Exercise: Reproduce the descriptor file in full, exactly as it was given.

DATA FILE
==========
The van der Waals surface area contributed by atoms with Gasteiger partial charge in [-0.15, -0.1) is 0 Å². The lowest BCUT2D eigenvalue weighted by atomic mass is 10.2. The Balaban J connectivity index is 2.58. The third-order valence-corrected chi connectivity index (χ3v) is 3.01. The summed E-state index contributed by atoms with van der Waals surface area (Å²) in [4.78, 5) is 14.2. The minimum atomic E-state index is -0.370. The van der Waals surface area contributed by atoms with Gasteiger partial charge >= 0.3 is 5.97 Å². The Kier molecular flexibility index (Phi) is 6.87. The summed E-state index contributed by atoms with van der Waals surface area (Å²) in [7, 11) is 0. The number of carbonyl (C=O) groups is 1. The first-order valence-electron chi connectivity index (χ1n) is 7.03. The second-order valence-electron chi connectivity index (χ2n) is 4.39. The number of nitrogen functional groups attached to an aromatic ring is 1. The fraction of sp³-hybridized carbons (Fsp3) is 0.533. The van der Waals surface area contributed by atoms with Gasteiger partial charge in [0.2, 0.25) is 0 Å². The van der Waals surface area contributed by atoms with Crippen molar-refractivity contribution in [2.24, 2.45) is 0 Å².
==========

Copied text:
The van der Waals surface area contributed by atoms with Gasteiger partial charge in [-0.15, -0.1) is 0 Å². The lowest BCUT2D eigenvalue weighted by atomic mass is 10.2. The Balaban J connectivity index is 2.58. The third-order valence-corrected chi connectivity index (χ3v) is 3.01. The summed E-state index contributed by atoms with van der Waals surface area (Å²) in [4.78, 5) is 14.2. The minimum atomic E-state index is -0.370. The van der Waals surface area contributed by atoms with Gasteiger partial charge >= 0.3 is 5.97 Å². The Kier molecular flexibility index (Phi) is 6.87. The summed E-state index contributed by atoms with van der Waals surface area (Å²) in [7, 11) is 0. The number of carbonyl (C=O) groups is 1. The first-order valence-electron chi connectivity index (χ1n) is 7.03. The second-order valence-electron chi connectivity index (χ2n) is 4.39. The number of nitrogen functional groups attached to an aromatic ring is 1. The fraction of sp³-hybridized carbons (Fsp3) is 0.533. The van der Waals surface area contributed by atoms with Gasteiger partial charge in [0.2, 0.25) is 0 Å². The van der Waals surface area contributed by atoms with Crippen molar-refractivity contribution in [2.24, 2.45) is 0 Å².